- Act your age! – Behave more maturely! (a rebuke for someone who is acting childish. Often said to a child who is acting like an even younger child.)
Jonny was squirming around and pinching his sister. His mother finally said, “Jonny, act your age!”
Child: Aw, come on! Let me see your book! Mary: Be quiet and act your age. Don’t be such a boy.
- After while(, crocodile) – Good-bye till later; See you later. (The word crocodile is used only for the sake of the rhyme. It is the response to See you later, alligator.)
Mary: See you later. Bill: After while, crocodile.
- Age before beauty – a comical and slightly rude way of encouraging someone to go ahead of oneself; a comical, teasing, and slightly grudging way of indicating that someone else should or can go first.
As they approached the door, Bob laughed and said to Bill, “Age before beauty.” “No, no. Please, you take the next available seat,” smiled Tom. “Age before beauty, you know.”
- All in all and all things considered; on balance – a transition indicating a summary, a generalization, or the announcement of a conclusion.
All in all, this was a fine evening.
“Our time at the conference was well spent, all in all,” thought Fred.
Bill: How did it go? Alice: On balance, it went quite well.
Bob: Did the play turn a profit? Fred: I suppose that we made a nice profit, all things considered.
- Allow me and Permit me – a polite way of announcing that one is going to assist someone, unasked. (Typically said by a man assisting a woman by opening a door, lighting a cigarette, or providing support or aid in moving about. In Allow me, the stress is usually on me. In Permit me, the stress is usually on mit.)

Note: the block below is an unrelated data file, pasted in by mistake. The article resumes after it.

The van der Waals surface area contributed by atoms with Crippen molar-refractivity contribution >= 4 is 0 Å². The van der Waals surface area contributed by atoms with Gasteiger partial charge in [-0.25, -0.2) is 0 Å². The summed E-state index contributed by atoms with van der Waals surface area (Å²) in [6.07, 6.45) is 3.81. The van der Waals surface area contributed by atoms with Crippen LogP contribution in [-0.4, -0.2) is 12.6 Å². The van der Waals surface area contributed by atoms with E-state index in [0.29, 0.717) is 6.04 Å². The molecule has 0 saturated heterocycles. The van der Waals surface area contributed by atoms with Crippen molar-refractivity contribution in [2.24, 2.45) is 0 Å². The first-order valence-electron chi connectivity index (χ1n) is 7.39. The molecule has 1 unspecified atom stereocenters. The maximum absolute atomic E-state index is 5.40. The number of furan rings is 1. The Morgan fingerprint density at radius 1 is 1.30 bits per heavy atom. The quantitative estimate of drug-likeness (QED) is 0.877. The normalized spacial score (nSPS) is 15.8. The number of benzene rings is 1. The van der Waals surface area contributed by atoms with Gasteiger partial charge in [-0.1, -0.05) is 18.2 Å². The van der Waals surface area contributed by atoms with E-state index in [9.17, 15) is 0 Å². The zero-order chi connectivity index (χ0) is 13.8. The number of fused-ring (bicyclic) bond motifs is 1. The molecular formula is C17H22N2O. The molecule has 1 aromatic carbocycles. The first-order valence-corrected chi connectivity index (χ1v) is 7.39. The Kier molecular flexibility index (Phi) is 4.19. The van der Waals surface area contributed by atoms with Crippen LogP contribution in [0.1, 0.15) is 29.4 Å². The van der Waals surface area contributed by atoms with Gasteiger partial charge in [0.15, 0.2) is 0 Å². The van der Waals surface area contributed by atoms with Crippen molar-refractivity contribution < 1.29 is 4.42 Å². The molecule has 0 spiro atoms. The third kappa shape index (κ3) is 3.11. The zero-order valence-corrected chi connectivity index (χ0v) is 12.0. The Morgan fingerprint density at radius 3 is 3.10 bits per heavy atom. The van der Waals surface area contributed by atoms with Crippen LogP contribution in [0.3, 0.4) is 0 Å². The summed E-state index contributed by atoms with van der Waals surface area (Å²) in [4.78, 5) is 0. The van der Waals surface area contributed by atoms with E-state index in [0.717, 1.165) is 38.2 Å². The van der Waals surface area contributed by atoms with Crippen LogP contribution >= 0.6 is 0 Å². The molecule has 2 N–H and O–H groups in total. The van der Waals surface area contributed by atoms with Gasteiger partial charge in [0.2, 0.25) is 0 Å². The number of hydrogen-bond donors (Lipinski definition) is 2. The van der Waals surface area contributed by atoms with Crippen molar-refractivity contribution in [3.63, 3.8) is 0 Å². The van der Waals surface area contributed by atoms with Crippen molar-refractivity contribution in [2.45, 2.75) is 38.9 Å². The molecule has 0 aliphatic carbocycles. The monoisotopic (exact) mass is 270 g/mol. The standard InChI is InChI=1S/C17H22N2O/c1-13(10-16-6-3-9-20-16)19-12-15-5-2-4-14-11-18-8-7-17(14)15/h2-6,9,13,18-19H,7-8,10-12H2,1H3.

Tom and Jane approached the door. “Allow me,” said Tom, grabbing the doorknob.
“Permit me,” said Fred, pulling out a gold-plated lighter and lighting Jane’s cigarette.
- All right already! and All righty already! – an impatient way of indicating agreement or acquiescence. (The second version is more comical than rude. Dated but still used.
Alice: All right already! Stop pushing me! Mary: I didn’t do anything!
Bill: Come on! Get over here! Bob: All righty already! Don’t rush me!
- All systems are go – an indication that everything is ready or that things are going along as planned
Bill: Can we leave now? Is the car gassed up and ready? Tom: All systems are go. Let’s get going.
Sally: Are you all rested up for the track meet? Mary: Yes. All systems are go.
- All the more reason for doing something and all the more reason to do something – with even better reason or cause for doing something.
Bill: I don’t do well in calculus because I don’t like the stuff. Father: All the more reason for working harder at it.
Bob: I’m tired of painting this fence. It’s so old it’s rotting! Sally: All the more reason to paint it.
- And how! – an enthusiastic indication of agreement
Mary: Wasn’t that a great game? Didn’t you like it? Sally: And how!
Bob: Hey, man! Don’t you just love this pizza? Tom: And how!
- Any friend of someone(‘s) (is a friend of mine) – I am pleased to meet a friend of someone. (A response when meeting or being introduced to a friend of a friend.)
Fred: Well, nice to meet you Tom. Any friend of my brother is a friend of mine. Tom: Thanks, Fred. Nice to meet you too.
John: Thank you so much for helping me. Sally: You’re welcome. Any friend of Sue’s.